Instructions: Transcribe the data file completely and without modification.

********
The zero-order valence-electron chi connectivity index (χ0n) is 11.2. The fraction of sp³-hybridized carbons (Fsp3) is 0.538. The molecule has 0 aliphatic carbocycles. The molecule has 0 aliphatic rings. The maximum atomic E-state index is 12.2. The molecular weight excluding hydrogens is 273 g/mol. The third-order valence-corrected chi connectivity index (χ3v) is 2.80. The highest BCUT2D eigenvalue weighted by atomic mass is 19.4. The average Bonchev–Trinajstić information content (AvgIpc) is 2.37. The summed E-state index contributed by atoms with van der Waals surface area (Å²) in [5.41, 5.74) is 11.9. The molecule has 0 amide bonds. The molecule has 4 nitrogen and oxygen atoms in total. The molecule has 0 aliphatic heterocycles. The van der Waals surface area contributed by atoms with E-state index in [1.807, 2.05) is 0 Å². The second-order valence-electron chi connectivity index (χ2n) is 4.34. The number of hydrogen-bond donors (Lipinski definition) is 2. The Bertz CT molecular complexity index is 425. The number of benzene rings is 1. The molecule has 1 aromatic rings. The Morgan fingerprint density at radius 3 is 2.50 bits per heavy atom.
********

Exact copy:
The zero-order valence-electron chi connectivity index (χ0n) is 11.2. The fraction of sp³-hybridized carbons (Fsp3) is 0.538. The molecule has 0 aliphatic carbocycles. The molecule has 0 aliphatic rings. The maximum atomic E-state index is 12.2. The molecular weight excluding hydrogens is 273 g/mol. The third-order valence-corrected chi connectivity index (χ3v) is 2.80. The highest BCUT2D eigenvalue weighted by atomic mass is 19.4. The average Bonchev–Trinajstić information content (AvgIpc) is 2.37. The summed E-state index contributed by atoms with van der Waals surface area (Å²) in [5.41, 5.74) is 11.9. The molecule has 0 amide bonds. The molecule has 4 nitrogen and oxygen atoms in total. The molecule has 0 aliphatic heterocycles. The van der Waals surface area contributed by atoms with E-state index in [1.807, 2.05) is 0 Å². The second-order valence-electron chi connectivity index (χ2n) is 4.34. The number of hydrogen-bond donors (Lipinski definition) is 2. The Bertz CT molecular complexity index is 425. The number of benzene rings is 1. The molecule has 1 aromatic rings. The Morgan fingerprint density at radius 3 is 2.50 bits per heavy atom.